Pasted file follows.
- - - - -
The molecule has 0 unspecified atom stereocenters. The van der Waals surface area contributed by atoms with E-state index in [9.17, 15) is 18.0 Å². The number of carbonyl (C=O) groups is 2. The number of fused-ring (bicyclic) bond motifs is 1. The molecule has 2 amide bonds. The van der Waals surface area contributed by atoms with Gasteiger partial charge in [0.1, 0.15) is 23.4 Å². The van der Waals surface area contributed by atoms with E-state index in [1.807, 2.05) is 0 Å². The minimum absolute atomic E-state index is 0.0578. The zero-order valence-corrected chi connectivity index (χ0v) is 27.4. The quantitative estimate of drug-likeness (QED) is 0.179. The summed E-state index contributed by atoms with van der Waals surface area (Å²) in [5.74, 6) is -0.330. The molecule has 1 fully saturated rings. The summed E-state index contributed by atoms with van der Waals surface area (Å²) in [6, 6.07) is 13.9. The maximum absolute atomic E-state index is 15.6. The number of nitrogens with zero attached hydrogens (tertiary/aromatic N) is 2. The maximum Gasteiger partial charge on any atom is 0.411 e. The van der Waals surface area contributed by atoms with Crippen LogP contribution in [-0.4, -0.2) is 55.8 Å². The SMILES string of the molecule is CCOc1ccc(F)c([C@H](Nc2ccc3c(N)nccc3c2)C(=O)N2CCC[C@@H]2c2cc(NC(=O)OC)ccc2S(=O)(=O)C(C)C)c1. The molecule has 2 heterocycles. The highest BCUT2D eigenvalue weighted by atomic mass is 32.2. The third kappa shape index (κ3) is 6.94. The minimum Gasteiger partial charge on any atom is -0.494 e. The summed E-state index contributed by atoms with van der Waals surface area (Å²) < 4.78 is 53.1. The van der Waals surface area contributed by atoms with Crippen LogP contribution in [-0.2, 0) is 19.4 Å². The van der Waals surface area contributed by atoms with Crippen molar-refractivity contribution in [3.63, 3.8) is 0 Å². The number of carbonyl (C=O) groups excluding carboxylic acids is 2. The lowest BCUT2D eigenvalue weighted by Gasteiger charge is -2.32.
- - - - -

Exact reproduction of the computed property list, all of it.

The molecule has 0 unspecified atom stereocenters. The van der Waals surface area contributed by atoms with E-state index in [9.17, 15) is 18.0 Å². The number of carbonyl (C=O) groups is 2. The number of fused-ring (bicyclic) bond motifs is 1. The molecule has 2 amide bonds. The van der Waals surface area contributed by atoms with Gasteiger partial charge in [0.1, 0.15) is 23.4 Å². The van der Waals surface area contributed by atoms with E-state index in [1.807, 2.05) is 0 Å². The minimum absolute atomic E-state index is 0.0578. The zero-order valence-corrected chi connectivity index (χ0v) is 27.4. The quantitative estimate of drug-likeness (QED) is 0.179. The summed E-state index contributed by atoms with van der Waals surface area (Å²) in [5.74, 6) is -0.330. The molecule has 1 fully saturated rings. The summed E-state index contributed by atoms with van der Waals surface area (Å²) in [6, 6.07) is 13.9. The maximum absolute atomic E-state index is 15.6. The number of nitrogens with zero attached hydrogens (tertiary/aromatic N) is 2. The maximum Gasteiger partial charge on any atom is 0.411 e. The van der Waals surface area contributed by atoms with Crippen LogP contribution in [-0.4, -0.2) is 55.8 Å². The SMILES string of the molecule is CCOc1ccc(F)c([C@H](Nc2ccc3c(N)nccc3c2)C(=O)N2CCC[C@@H]2c2cc(NC(=O)OC)ccc2S(=O)(=O)C(C)C)c1. The molecule has 2 heterocycles. The highest BCUT2D eigenvalue weighted by atomic mass is 32.2. The third kappa shape index (κ3) is 6.94. The minimum Gasteiger partial charge on any atom is -0.494 e. The summed E-state index contributed by atoms with van der Waals surface area (Å²) < 4.78 is 53.1. The van der Waals surface area contributed by atoms with Crippen LogP contribution in [-0.2, 0) is 19.4 Å². The van der Waals surface area contributed by atoms with Crippen molar-refractivity contribution in [3.63, 3.8) is 0 Å². The number of carbonyl (C=O) groups excluding carboxylic acids is 2. The lowest BCUT2D eigenvalue weighted by Gasteiger charge is -2.32.